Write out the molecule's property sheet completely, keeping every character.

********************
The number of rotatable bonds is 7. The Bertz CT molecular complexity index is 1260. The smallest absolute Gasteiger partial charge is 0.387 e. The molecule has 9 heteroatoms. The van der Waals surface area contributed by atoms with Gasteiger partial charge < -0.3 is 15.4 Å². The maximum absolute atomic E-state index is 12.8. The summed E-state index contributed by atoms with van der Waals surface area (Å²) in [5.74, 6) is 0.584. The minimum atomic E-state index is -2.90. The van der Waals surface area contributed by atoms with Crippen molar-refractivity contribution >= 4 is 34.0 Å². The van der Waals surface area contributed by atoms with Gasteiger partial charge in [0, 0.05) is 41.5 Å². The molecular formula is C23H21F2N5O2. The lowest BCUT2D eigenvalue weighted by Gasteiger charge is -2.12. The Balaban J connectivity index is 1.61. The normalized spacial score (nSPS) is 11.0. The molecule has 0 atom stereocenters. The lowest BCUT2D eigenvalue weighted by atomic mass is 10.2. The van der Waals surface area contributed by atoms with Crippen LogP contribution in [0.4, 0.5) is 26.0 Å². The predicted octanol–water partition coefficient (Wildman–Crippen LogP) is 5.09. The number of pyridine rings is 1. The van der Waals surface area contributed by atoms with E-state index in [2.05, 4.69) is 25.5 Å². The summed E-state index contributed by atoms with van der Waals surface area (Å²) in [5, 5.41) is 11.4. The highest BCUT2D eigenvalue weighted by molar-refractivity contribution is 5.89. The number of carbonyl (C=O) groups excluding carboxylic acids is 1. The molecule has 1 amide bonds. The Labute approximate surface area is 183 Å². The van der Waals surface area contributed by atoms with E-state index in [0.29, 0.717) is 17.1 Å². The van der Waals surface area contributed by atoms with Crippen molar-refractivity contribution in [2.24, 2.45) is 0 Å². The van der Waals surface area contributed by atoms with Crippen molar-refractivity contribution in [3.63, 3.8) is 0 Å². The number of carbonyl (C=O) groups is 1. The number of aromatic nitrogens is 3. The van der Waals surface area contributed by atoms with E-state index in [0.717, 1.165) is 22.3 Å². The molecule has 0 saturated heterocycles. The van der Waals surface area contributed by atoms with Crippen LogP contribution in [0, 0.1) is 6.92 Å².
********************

The number of rotatable bonds is 7. The Bertz CT molecular complexity index is 1260. The smallest absolute Gasteiger partial charge is 0.387 e. The molecule has 9 heteroatoms. The van der Waals surface area contributed by atoms with Gasteiger partial charge < -0.3 is 15.4 Å². The maximum absolute atomic E-state index is 12.8. The summed E-state index contributed by atoms with van der Waals surface area (Å²) in [5.74, 6) is 0.584. The minimum atomic E-state index is -2.90. The van der Waals surface area contributed by atoms with Crippen molar-refractivity contribution >= 4 is 34.0 Å². The van der Waals surface area contributed by atoms with Gasteiger partial charge in [0, 0.05) is 41.5 Å². The molecular formula is C23H21F2N5O2. The lowest BCUT2D eigenvalue weighted by Gasteiger charge is -2.12. The Balaban J connectivity index is 1.61. The normalized spacial score (nSPS) is 11.0. The molecule has 0 atom stereocenters. The lowest BCUT2D eigenvalue weighted by atomic mass is 10.2. The van der Waals surface area contributed by atoms with Crippen LogP contribution in [0.4, 0.5) is 26.0 Å². The predicted octanol–water partition coefficient (Wildman–Crippen LogP) is 5.09. The number of pyridine rings is 1. The van der Waals surface area contributed by atoms with E-state index in [2.05, 4.69) is 25.5 Å². The summed E-state index contributed by atoms with van der Waals surface area (Å²) in [5, 5.41) is 11.4. The highest BCUT2D eigenvalue weighted by molar-refractivity contribution is 5.89. The number of carbonyl (C=O) groups excluding carboxylic acids is 1. The molecule has 1 amide bonds. The Labute approximate surface area is 183 Å². The van der Waals surface area contributed by atoms with E-state index in [0.29, 0.717) is 17.1 Å². The van der Waals surface area contributed by atoms with Crippen molar-refractivity contribution in [2.24, 2.45) is 0 Å². The van der Waals surface area contributed by atoms with Crippen molar-refractivity contribution in [3.63, 3.8) is 0 Å². The number of carbonyl (C=O) groups is 1. The number of aromatic nitrogens is 3. The van der Waals surface area contributed by atoms with E-state index in [0.717, 1.165) is 22.3 Å². The molecule has 0 saturated heterocycles. The van der Waals surface area contributed by atoms with Crippen LogP contribution in [0, 0.1) is 6.92 Å².